"I still have hopes that this organ can be finished and take its place as one of the finer instruments in its area. Mr. DeMarse is noted for exquisite craftsmanship and attention to every detail, and given enough time, I can only hope that his determined effort and skill will make up for what has to be considered a major setback. However, scheduling a recital at this stage of the organ's development was a most unfortunate mistake.

"Lastly, I wish more people would take seriously my number one inviolable rule for dedicatory recitals: NEVER NEVER NEVER even think of scheduling a dedicatory recital until the organ is 100% finished and has been played enough to identify and correct any problems."

The organ is, of course, gone.  If reports in the Glens Falls newspaper are to be believed, 48 ranks of Stinkens and Letourneau pipework have been delivered to a hazardous waste facility because of the lead content of the pipes.  Alas....




NonPlayingAnorak

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Re: Too late...
« Reply #29 on: November 17, 2010, 05:42:55 AM »
Marcel Dupré opened the Westminster Cathedral organ with less than half of it even there  ;D

David Pinnegar

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Re: Too late...
« Reply #30 on: November 17, 2010, 05:05:06 PM »
Hi!

In relation to the idea that one should not do a dedicatory recital before 100% completion, I think that the sad thing is an appaling lack of imagination, understanding and intelligence of many people, if not coloured by a pure jealousy not of material things but actually of effort.

This results in a predisposition to rubbish things that have wonderful potential. This goes hand in hand with people who cannot see wonderful opportunities staring them in the face, and thereby don't take them.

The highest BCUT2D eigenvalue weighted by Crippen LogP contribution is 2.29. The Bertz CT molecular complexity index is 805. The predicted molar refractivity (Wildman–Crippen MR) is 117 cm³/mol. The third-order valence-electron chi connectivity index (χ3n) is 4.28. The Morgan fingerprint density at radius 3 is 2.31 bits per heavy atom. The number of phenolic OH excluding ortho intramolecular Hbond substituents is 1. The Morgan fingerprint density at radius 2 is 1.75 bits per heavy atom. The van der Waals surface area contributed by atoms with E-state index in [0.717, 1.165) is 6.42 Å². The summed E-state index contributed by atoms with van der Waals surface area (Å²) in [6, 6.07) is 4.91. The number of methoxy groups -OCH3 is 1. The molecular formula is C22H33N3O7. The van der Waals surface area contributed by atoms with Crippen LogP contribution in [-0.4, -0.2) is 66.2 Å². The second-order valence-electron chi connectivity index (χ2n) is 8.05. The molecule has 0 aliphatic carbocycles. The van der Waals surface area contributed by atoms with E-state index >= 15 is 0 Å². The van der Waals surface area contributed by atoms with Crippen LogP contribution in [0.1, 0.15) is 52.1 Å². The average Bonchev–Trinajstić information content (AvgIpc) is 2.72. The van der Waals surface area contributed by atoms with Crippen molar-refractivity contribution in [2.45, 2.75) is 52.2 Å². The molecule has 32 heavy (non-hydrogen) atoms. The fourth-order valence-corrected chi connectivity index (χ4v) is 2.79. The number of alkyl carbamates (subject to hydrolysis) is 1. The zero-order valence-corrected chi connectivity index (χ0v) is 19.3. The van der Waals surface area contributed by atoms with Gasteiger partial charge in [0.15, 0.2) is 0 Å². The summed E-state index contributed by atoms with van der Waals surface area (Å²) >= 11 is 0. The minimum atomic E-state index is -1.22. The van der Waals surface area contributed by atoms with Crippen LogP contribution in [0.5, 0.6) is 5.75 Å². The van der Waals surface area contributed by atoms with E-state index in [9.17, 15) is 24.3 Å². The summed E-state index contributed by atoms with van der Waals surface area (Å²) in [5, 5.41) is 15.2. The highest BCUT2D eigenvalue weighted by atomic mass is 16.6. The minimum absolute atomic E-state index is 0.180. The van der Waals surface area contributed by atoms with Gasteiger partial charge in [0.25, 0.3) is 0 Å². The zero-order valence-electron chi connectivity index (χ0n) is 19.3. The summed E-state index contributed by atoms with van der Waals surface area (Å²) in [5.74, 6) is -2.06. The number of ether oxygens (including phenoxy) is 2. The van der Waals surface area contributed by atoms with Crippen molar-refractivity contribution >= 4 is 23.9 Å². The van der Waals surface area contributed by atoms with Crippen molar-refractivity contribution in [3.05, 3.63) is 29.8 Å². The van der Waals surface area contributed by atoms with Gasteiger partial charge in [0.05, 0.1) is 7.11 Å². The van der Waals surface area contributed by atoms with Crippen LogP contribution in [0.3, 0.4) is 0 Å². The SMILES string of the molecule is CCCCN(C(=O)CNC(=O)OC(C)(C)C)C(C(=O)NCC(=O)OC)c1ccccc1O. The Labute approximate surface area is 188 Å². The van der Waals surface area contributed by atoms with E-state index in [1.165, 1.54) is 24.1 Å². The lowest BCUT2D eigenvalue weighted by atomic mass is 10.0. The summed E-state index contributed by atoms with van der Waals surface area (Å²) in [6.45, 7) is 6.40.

How many organists have yet taken the opportunity to display their programmes and enthusiasm yet in the concerts section of this forum? Of course if the organ isn't worth shouting about, it's not worthy of being listened to.

How many organ builders have talked about wonderful projects they are undertaking on this forum? Why not? And that is why, with dead people running the show, the organ is dying with them.

So it is with inaugural recitals. So it was with the Peter Collins instrument at Trono which was rubbished because people had neither the understanding nor imagination to consider what would be the result with some tweaks on a potentiometer or two - and worse - he committed the cardinal sin of showing initiative and a willingness to experiment. And worse still, the IOB thought that it would threaten jobs in the pipe organ industry. There's always a vested interest lurking in the background.

And then there's the Golden Bough (see Atheist's corner) - since time immemorial we have set up Kings as Gods only then to knock them down to prove that they are mortal after all . . . and these primitive motives colour humankind's progress in lurches. Coming full circle, we then find that we are as primitive as the times of myth ever were.